KIARA*, a physical therapist assistant in Alabama, had a high-risk pregnancy and needed accommodations to limit her exposure to clients, in order to minimize her risk of contracting COVID-19. Without a PWFA, she was left guessing whether or not her job could accommodate her to protect her health.
CARRIE*, a public employee in Arizona, requested to work from home due to concerns about her pregnancy after several of her coworkers tested positive for COVID and was denied under her employer’s policy. Her work is computer-based and could be done from home, but without a PWFA, Carrie did not have a clear right to pregnancy accommodations.
Halfway through her pregnancy, SAM RILEY, a former ABB client who worked as a police officer in Florence, KY, could no longer go on patrol due to the pain and discomfort of the heavy patrol equipment she needed to carry. She was denied an accommodation and forced to use up her leave before her child’s birth. Alongside Officer Lyndi Trischler, she shared her story with legislators and the public to ensure no woman in Kentucky will have to go through what they did.
See LYNDI TRISCHLER’s story in the “Leading Voices of the Movement” section above the drop-down menu.
DENIZER was a cashier for a large grocery store in Louisiana. In spring 2019, when she was almost 5 months pregnant, she went to the hospital because her legs were swelling and was told by a doctor that she had almost had a miscarriage:
“My doctor recommended that I take occasional breaks to rest and that I not lift over 15 pounds in order to stay healthy and prevent miscarriage. My supervisor offered to accommodate me by putting me on self-checkout where I would not have to engage in heavy lifting, but the store’s management said they ‘don’t do light duty,’ denied my accommodation request, and fired me. As a result, I almost lost my home multiple times. When this happened, COVID-19 procedures just went into effect, so I could not find work and none of the other jobs wanted to hire me because of the fact of just being pregnant–like it is a disease. The farther along you get the harder it is to get financially stable. I was without a job for the reminder of my pregnancy and two months following. When I tried to reapply to the job in question, they denied me after my son was born.”
DANIELLE had recently been promoted to assistant manager at a gas station in Maryland when she learned she was pregnant. She asked for basic accommodations like a stool to sit on, and brought in a doctor’s note asking to be put on light duty. Management denied her these accommodations and instead cut her hours. She gave birth prematurely at 36 weeks pregnant. “While there is no definitive evidence that my son’s [sensory processing disorder] was caused by the treatment I received at work, there is research that links maternal stress with low birth weight and preterm delivery.”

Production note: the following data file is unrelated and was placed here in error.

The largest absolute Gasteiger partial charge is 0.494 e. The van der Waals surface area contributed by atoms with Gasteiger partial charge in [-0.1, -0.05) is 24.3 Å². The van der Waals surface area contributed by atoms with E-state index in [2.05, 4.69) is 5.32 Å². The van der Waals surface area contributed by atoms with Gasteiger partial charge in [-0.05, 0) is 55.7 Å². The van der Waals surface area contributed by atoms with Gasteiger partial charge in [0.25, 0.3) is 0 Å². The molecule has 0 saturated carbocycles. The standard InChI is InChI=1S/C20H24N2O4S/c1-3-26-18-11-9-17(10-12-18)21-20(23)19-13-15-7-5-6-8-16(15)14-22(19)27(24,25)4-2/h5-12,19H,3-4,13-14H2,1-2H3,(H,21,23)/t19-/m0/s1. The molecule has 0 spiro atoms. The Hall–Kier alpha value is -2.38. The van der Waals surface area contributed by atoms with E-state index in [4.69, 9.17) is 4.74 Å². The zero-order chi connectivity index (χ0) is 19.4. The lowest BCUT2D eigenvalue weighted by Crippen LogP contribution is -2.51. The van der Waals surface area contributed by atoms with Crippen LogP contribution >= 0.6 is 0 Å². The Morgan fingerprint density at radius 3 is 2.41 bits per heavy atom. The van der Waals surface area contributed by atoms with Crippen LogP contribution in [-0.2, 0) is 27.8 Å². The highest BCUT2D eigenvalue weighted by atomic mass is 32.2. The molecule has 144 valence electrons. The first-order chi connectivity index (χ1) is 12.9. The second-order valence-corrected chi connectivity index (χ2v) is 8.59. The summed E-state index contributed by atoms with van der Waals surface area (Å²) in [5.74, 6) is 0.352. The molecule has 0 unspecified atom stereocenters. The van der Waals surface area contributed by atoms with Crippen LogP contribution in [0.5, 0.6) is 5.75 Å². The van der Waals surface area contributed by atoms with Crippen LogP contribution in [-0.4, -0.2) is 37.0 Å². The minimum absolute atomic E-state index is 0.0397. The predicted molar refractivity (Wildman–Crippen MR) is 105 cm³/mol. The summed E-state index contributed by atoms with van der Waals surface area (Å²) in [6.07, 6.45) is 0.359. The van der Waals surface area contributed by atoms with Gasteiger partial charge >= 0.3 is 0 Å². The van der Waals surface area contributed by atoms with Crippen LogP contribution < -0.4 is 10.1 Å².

DIANA, a letter carrier in Minnesota, was given a heat restriction by her doctor in the summer during her pregnancy, limiting her time outside on extremely hot days. Even though her employer provided indoor work for work-related conditions, she was never permitted to work inside. Each day she couldn’t work outside, she had to use a valuable sick day or annual leave day. As a result, she had no paid leave left when her baby was born. “Going without my salary right when I had the added expense of a new baby was very difficult for me and my family. I feel like I was punished for being pregnant.”
JORDAN worked as a cashier at a major retailer in Mississippi when she was pregnant. Her doctor requested that she stop lifting heavy objects and reduce her schedule because she began to experience preterm contractions at six months pregnant. Due to the low staff, she was still lifting boxes even after her doctor advised her to follow the weight restriction, and after several doctor’s visits due to dehydration and heavy lifting, her employer was still not allowing her to have frequent water breaks or sitting breaks:
“I feel like if this act would have been intact whenever I was pregnant, it would have given me a leg to stand on. When I was working there, I felt like I couldn’t say anything because I really didn’t have a fighting chance.”
Jordan is currently a Community Advocate with A Better Balance.
TESIA BUCKLES, a retail store employee in Missouri, called us when she needed to carry a water bottle as an accommodation due to her pregnancy:
“I started to become really dizzy and nauseous, and I had asked them if I could have a water bottle to kind of help with that, just near my workspace, and they refused me that…We were in one of the hottest parts of the store, and I was nearly fainting every day, and they denied me that right as well. I never expected to be treated that badly, so it really threw me off. I thought because the conditions were kind of bad with the heat, the slick floors, and multiple COVID cases going around, that things would be different and I would be accommodated. But I wasn’t. They told me that I would have to take unpaid leave, or I would have to quit. I decided that it would be best for my health and the health of my child to quit my position, and this caused my financial situation to be entirely different.”
Tesia is currently a Community Advocate with A Better Balance.
See TAKIRAH WOODS’s story in the “Leading Voices of the Movement” section above the drop-down menu.